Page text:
Qualified Opportunity Funds (QOFs) are the vehicles that investors can use to participate in the Opportunity Zone program, which was created by the 2017 Tax Cuts and Jobs Act (TCJA). Opportunity Zones are federally designated areas in need of economic growth and investment. In exchange for directing investments in the targeted regions, taxpayers can defer and reduce their taxes on invested funds under certain circumstances. Here is how the program works:
- Investors who have capital gains from sources such as the sale of stock, real property, or other assets that they obtain before January 1, 2027, can direct those gains into a qualified opportunity fund (within 180 days of realizing the increase).
- By doing so, the investor can defer the payment of taxes due on the gain until the investment is sold (or otherwise experiences an inclusive event) or until December 31, 2026 (whichever is first).
- If the investor keeps the funds in the QOF for five years or more, the basis will be increased by 10% of the deferred gain. If the investor holds the QOF investment for seven years, the increase in the basis will be 15%. Maintaining the QOF investment for ten or more years will provide the taxpayer with the benefit of both the 15% increase in basis on the gain and will relieve the taxpayer of capital gains due on appreciation (if any) on the QOF investment. To be eligible for deferral, taxpayers must file Forms 8949 and 8997.
What Is a QOF?
The TCJA established rules governing Qualified Opportunity Funds as well. It must be set up as a corporation (LLC or C corporation is acceptable) or partnership to invest in QOZs. The QOF must file a Form 8996 annually and invest more than 90% of its assets in a designated opportunity zone.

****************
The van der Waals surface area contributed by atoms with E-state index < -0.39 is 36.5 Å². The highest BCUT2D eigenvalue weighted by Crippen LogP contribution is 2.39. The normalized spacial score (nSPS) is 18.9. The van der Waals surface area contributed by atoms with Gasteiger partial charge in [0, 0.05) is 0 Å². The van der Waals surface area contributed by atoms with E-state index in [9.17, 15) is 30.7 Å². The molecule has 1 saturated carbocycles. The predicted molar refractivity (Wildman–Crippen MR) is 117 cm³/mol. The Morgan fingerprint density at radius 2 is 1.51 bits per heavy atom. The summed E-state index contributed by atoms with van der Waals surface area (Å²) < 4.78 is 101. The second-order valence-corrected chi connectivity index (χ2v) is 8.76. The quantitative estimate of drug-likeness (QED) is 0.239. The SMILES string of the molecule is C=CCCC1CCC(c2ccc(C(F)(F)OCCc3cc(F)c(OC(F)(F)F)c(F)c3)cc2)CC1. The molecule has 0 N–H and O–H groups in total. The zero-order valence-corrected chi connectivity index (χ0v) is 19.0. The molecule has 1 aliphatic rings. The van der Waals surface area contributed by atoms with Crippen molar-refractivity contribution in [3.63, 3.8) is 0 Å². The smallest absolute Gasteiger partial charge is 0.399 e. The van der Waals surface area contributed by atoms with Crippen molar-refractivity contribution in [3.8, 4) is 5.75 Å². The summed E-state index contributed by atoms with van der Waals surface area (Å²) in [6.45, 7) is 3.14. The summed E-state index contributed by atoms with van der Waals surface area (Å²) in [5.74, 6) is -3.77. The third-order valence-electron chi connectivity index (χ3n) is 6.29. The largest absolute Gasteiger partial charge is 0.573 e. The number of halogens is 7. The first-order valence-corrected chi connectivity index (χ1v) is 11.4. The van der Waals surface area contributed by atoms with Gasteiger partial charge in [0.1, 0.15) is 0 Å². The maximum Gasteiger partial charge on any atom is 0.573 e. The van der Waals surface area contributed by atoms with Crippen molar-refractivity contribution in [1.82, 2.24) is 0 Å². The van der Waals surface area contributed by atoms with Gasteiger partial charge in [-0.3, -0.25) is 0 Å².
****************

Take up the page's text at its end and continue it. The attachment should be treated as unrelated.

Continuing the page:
Those investments can include property, equipment, and businesses, and at least 50% of the gross income must result from activities within the opportunity zone. In addition, from a practical standpoint, a QOF must satisfy the "original use" or "substantial improvement" test that is part of the opportunity zone requirements. The requirements include:
- The QOF must have acquired the property within the QOZ from an unrelated party after December 31, 2017.
- Either the original use of the property starts in the QOZ by the QOF, or the QOF must substantially improve the property.
- At least 70% of the use of the property by the QOF must be in the QOZ during the holding period.
What Kinds of Investments Are Typical?
Development of residential and commercial properties are common activities in QOZs, including rehabilitation of damaged homes for rental use and improvement of office and retail properties. Environmental and energy projects are also frequent, including clean energy and alternative farming enterprises.
While a REIT (Real Estate Investment Trust) can invest in a Qualified Opportunity Fund, just as other corporations and individuals can, the obverse is not available in that a REIT is not an eligible destination for the targeted investment of a QOF.
This material is for general information and educational purposes only. Information is based on data gathered from what we believe are reliable sources. It is not guaranteed as to accuracy, does not purport to be complete and is not intended to be used as a primary basis for investment decisions.